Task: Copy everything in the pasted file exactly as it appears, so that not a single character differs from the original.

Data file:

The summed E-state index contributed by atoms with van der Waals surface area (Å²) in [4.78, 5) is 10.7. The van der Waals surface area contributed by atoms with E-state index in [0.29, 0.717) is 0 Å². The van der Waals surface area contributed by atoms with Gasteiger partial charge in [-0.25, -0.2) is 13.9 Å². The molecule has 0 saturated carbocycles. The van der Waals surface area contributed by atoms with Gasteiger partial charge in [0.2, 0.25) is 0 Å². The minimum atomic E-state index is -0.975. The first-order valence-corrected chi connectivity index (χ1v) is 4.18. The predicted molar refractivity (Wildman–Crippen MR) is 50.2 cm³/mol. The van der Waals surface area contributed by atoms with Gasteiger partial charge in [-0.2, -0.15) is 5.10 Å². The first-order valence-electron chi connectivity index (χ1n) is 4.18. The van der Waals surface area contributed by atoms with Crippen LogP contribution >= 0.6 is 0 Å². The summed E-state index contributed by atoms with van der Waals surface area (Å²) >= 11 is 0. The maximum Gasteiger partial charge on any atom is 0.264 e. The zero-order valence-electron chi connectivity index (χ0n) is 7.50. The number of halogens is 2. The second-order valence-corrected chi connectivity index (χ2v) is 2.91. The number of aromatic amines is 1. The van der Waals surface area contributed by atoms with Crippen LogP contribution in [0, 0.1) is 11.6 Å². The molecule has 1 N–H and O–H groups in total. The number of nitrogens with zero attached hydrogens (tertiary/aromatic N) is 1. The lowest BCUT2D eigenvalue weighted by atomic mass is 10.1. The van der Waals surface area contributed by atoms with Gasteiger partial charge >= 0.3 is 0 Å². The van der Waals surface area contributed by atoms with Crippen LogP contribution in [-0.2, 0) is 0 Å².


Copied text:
The summed E-state index contributed by atoms with van der Waals surface area (Å²) in [4.78, 5) is 10.7. The van der Waals surface area contributed by atoms with E-state index in [0.29, 0.717) is 0 Å². The van der Waals surface area contributed by atoms with Gasteiger partial charge in [-0.25, -0.2) is 13.9 Å². The molecule has 0 saturated carbocycles. The van der Waals surface area contributed by atoms with Gasteiger partial charge in [0.2, 0.25) is 0 Å². The minimum atomic E-state index is -0.975. The first-order valence-corrected chi connectivity index (χ1v) is 4.18. The predicted molar refractivity (Wildman–Crippen MR) is 50.2 cm³/mol. The van der Waals surface area contributed by atoms with Gasteiger partial charge in [-0.2, -0.15) is 5.10 Å². The first-order valence-electron chi connectivity index (χ1n) is 4.18. The van der Waals surface area contributed by atoms with Crippen LogP contribution >= 0.6 is 0 Å². The summed E-state index contributed by atoms with van der Waals surface area (Å²) >= 11 is 0. The maximum Gasteiger partial charge on any atom is 0.264 e. The zero-order valence-electron chi connectivity index (χ0n) is 7.50. The number of halogens is 2. The second-order valence-corrected chi connectivity index (χ2v) is 2.91. The number of aromatic amines is 1. The van der Waals surface area contributed by atoms with Crippen LogP contribution in [0, 0.1) is 11.6 Å². The molecule has 1 N–H and O–H groups in total. The number of nitrogens with zero attached hydrogens (tertiary/aromatic N) is 1. The lowest BCUT2D eigenvalue weighted by atomic mass is 10.1. The van der Waals surface area contributed by atoms with Gasteiger partial charge >= 0.3 is 0 Å². The van der Waals surface area contributed by atoms with Crippen LogP contribution in [-0.2, 0) is 0 Å².